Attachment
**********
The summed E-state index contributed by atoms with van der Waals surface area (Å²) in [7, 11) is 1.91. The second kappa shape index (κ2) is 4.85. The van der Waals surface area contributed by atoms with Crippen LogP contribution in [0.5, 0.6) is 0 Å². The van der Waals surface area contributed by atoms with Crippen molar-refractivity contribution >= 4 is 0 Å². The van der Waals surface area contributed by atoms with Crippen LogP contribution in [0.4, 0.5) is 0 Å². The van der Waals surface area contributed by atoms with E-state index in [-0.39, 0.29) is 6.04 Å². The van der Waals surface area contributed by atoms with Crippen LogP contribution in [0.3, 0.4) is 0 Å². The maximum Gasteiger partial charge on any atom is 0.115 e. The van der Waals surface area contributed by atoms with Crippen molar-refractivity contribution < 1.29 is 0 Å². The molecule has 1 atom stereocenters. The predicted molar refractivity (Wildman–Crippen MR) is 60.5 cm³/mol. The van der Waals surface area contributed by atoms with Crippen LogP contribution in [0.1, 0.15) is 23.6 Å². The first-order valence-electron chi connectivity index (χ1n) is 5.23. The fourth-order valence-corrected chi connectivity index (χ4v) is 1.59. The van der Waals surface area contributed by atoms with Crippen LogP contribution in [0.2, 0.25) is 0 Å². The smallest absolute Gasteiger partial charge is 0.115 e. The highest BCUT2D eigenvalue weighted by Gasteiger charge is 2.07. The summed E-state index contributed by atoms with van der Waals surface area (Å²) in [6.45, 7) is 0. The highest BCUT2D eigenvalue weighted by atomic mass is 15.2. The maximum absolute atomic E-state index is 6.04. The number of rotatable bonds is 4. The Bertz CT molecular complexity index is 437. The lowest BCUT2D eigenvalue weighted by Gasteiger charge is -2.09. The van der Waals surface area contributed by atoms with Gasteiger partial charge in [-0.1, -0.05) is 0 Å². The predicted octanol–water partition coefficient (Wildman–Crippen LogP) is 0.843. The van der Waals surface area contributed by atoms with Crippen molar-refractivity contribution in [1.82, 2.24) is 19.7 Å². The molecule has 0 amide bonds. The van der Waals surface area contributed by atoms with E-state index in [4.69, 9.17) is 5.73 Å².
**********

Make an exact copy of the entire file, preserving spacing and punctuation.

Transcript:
The summed E-state index contributed by atoms with van der Waals surface area (Å²) in [7, 11) is 1.91. The second kappa shape index (κ2) is 4.85. The van der Waals surface area contributed by atoms with Crippen LogP contribution in [0.5, 0.6) is 0 Å². The van der Waals surface area contributed by atoms with Crippen molar-refractivity contribution >= 4 is 0 Å². The van der Waals surface area contributed by atoms with Crippen LogP contribution in [0.4, 0.5) is 0 Å². The van der Waals surface area contributed by atoms with E-state index in [-0.39, 0.29) is 6.04 Å². The van der Waals surface area contributed by atoms with Crippen LogP contribution in [0.3, 0.4) is 0 Å². The maximum Gasteiger partial charge on any atom is 0.115 e. The van der Waals surface area contributed by atoms with Crippen molar-refractivity contribution < 1.29 is 0 Å². The molecule has 1 atom stereocenters. The predicted molar refractivity (Wildman–Crippen MR) is 60.5 cm³/mol. The van der Waals surface area contributed by atoms with Crippen LogP contribution in [0.1, 0.15) is 23.6 Å². The first-order valence-electron chi connectivity index (χ1n) is 5.23. The fourth-order valence-corrected chi connectivity index (χ4v) is 1.59. The van der Waals surface area contributed by atoms with Crippen LogP contribution in [0.2, 0.25) is 0 Å². The smallest absolute Gasteiger partial charge is 0.115 e. The highest BCUT2D eigenvalue weighted by Gasteiger charge is 2.07. The summed E-state index contributed by atoms with van der Waals surface area (Å²) in [6.45, 7) is 0. The highest BCUT2D eigenvalue weighted by atomic mass is 15.2. The maximum absolute atomic E-state index is 6.04. The number of rotatable bonds is 4. The Bertz CT molecular complexity index is 437. The lowest BCUT2D eigenvalue weighted by Gasteiger charge is -2.09. The van der Waals surface area contributed by atoms with Gasteiger partial charge in [-0.1, -0.05) is 0 Å². The predicted octanol–water partition coefficient (Wildman–Crippen LogP) is 0.843. The van der Waals surface area contributed by atoms with Crippen molar-refractivity contribution in [1.82, 2.24) is 19.7 Å². The molecule has 0 amide bonds. The van der Waals surface area contributed by atoms with E-state index in [4.69, 9.17) is 5.73 Å².